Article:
Graham to introduce bill that would restrict abortions nationwide

Sen. Lindsey O. Graham (RS.C.) will make public on Tuesday his intention to introduce a bill in the Senate that would ban abortions nationwide, The one who is should restrict the procedure after 15 weeks of pregnancyaccording to several anti-abortion advocates familiar with the internal discussions.

Graham will be joined at a noon Tuesday press conference by Marjorie Dannenfelser, president of Susan B. Anthony Pro-Life America, as well as other anti-abortion leaders. Representatives for Graham and the Susan B. Anthony Group did not immediately respond to questions Tuesday morning.

The name of his bill – which includes the non-medical phrase “late abortions” – has drawn heavy criticism from abortion rights campaigners. Used almost exclusively by anti-abortion activists, the phrase is in general understood to refer to abortions between or after 21 and 24 weeks of pregnancy.

“15 weeks is not a ‘late term’, especially given the significant access challenges across the country,” Christina Reynolds, vice president of communications at Emily’s List, wrote in a tweet.

While most people have abortions earlier in pregnancy, the 15 and 20 week abortion bans disproportionately affect patients with fetal abnormalities, which are often detected on an anatomical examination at 20 weeks, as well as those who take longer to realize they are pregnant. These types of bans will also affect more people in a post-roe deer America, as abortion clinics struggle to accommodate a surge of patients from states where abortion is now banned.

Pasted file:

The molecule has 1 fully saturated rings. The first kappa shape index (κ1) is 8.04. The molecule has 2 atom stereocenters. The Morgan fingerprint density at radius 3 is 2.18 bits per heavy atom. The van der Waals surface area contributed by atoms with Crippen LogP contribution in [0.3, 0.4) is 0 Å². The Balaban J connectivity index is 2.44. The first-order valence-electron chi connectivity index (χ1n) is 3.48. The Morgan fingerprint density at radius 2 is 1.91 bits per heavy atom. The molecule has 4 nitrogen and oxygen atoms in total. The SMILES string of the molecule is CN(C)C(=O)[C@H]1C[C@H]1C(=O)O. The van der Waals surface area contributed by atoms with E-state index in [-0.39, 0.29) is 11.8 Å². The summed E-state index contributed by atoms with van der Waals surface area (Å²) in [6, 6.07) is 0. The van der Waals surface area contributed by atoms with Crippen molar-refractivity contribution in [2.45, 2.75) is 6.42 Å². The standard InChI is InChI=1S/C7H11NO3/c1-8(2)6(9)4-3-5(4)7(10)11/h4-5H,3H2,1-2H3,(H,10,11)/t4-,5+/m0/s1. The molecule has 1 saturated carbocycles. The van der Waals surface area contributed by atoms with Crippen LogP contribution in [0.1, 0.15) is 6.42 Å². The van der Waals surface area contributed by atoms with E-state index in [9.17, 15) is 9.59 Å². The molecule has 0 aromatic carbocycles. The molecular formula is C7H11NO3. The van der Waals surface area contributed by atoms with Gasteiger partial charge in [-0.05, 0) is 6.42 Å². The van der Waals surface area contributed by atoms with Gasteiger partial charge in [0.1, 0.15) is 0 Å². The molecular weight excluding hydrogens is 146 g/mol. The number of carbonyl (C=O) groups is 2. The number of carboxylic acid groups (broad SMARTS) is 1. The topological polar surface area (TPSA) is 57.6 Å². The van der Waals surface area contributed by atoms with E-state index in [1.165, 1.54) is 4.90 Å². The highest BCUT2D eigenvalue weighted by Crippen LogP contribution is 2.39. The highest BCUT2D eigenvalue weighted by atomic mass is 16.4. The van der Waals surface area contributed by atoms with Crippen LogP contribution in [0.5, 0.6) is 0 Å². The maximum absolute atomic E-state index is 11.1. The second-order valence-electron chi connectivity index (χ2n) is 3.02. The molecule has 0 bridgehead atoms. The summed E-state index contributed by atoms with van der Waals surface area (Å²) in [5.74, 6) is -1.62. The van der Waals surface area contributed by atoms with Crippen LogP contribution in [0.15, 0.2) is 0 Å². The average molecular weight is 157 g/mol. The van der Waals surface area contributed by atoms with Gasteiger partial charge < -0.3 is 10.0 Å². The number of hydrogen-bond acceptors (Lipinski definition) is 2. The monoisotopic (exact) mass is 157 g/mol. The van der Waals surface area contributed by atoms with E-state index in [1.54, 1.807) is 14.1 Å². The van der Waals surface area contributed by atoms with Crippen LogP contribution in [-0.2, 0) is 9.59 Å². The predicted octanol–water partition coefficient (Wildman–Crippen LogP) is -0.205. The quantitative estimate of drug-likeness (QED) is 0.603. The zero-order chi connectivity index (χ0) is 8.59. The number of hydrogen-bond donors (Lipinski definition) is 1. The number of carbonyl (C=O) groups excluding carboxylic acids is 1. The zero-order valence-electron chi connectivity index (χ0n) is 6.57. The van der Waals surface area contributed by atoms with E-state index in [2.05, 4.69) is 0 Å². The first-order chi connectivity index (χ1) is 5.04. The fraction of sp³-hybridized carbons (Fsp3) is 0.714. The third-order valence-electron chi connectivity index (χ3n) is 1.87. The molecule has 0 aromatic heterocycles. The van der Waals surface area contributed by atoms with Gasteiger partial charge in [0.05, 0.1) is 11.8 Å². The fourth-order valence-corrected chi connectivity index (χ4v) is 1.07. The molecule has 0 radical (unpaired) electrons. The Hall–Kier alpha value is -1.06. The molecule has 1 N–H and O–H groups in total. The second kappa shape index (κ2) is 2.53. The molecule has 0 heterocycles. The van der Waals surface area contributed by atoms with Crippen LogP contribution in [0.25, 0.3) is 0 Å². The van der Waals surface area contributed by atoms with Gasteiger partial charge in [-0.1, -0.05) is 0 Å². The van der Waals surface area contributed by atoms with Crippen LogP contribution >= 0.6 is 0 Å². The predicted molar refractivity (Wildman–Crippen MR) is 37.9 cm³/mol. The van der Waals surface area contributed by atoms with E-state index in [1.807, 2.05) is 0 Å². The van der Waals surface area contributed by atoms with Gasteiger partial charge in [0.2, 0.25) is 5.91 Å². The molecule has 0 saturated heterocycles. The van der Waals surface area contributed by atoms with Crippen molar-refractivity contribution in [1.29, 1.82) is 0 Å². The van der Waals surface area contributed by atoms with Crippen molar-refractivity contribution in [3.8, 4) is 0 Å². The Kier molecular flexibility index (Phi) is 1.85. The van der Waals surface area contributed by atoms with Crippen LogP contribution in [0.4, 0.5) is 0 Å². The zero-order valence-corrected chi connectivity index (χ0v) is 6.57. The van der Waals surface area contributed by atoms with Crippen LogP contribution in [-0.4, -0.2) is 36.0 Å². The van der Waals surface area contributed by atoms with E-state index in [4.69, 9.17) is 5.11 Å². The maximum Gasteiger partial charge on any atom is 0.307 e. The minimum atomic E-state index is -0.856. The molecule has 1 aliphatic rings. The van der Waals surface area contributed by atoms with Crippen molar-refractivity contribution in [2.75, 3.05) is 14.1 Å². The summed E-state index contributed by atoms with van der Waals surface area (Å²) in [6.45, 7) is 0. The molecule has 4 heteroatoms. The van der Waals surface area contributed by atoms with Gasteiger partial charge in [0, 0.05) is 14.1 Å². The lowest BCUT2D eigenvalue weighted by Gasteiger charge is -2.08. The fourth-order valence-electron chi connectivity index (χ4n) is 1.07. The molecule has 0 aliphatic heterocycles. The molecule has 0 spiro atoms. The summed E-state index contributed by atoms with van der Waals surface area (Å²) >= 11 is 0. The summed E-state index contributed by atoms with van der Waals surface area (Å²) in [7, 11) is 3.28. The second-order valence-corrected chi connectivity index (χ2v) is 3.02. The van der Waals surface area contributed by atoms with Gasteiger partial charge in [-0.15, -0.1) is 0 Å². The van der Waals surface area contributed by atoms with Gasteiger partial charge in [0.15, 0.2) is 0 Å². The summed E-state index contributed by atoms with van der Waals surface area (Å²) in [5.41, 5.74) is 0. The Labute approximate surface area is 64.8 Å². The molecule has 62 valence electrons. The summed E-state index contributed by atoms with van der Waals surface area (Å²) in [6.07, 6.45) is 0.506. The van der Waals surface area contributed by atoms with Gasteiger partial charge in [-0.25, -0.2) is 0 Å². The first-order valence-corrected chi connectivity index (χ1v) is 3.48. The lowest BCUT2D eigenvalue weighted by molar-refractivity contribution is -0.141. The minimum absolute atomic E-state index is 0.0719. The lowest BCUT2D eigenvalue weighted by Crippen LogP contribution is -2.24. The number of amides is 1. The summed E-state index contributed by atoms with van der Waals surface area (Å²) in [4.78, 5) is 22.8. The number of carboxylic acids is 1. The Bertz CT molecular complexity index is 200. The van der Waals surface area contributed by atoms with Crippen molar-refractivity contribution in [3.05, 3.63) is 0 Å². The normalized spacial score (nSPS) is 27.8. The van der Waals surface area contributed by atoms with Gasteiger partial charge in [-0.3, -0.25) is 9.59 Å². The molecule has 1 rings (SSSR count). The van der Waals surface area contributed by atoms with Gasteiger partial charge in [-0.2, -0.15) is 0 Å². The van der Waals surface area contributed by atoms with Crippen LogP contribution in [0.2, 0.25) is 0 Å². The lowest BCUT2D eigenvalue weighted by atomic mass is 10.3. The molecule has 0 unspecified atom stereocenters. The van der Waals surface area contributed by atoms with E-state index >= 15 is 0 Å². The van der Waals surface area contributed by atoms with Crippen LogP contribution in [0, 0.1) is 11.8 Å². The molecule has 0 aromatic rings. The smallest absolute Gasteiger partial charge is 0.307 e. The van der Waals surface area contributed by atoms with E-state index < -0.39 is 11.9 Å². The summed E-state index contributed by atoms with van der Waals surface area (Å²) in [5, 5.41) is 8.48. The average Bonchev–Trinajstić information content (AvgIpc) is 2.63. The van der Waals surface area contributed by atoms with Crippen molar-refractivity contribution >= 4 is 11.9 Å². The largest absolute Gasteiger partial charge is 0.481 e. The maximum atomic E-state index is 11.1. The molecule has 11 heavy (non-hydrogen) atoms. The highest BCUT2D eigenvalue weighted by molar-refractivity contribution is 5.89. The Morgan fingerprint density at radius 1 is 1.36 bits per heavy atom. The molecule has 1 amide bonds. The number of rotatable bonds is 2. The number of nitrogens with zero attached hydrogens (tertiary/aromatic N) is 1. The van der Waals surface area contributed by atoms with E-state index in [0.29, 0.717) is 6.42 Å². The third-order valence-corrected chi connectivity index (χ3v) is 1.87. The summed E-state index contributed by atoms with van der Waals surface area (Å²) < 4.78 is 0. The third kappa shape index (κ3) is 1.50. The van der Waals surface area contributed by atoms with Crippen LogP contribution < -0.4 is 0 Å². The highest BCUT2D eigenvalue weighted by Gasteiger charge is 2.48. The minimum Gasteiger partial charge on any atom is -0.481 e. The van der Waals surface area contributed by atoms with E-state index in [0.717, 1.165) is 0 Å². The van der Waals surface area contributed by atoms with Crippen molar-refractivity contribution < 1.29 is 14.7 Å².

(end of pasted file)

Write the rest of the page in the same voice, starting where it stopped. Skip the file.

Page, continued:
Democrats quickly responded to reports of Graham’s efforts with anger, and sworn that the measurement would go nowhere.

“I will block all efforts in the Senate to advance a national abortion ban – period,” tweeted Sen. Catherine Cortez Masto (D-Nev.), who is locked in a tough re-election bid. “We no longer need male politicians telling women what we can and cannot do with our own bodies.”

“I will never understand the Republican obsession with what goes on in your room or in your doctor’s office, but I know it doesn’t belong in government anywhere. Your right to privacy is fundamental,” said Rep. Gerald E. Connolly (D-Va.) tweeted.

The timing of Graham’s announcement is curious, two months after most Republicans justified the Supreme Court decision June Decision to spill Roe vs. Wade arguing that abortion rights should be left to states to decide. It will also come two months before the midterm elections, after abortion has already proven to be a galvanizing issue for some Democratic voters. While Republicans have generally welcomed the reversal of the decision roe deermany have preferred not to focus on the question before the mid-terms.

Last month, Kansas voters firmly rejected a referendum that would have allowed state lawmakers to regulate abortion, the first time state voters have decided on such an amendment since roe deer was overthrown. Last week, Republicans in South Carolina failed in their bid for a near total ban on abortion in the state. Planned Parenthood announced plans last month to spend a record $50 million with the aim of electing abortion-rights supporters across the country in November, banking on the belief that abortion will help train Democratic voters.

Additionally, several red states have already implemented stricter bans. “Trigger laws” restricting or prohibiting abortion came into effect immediately after roe deer was knocked down in at least eight states, and several others are at various stages of legal stalemate. Last month, Indiana has passed a near total ban on abortionthe first to do so after roe deer was struck down.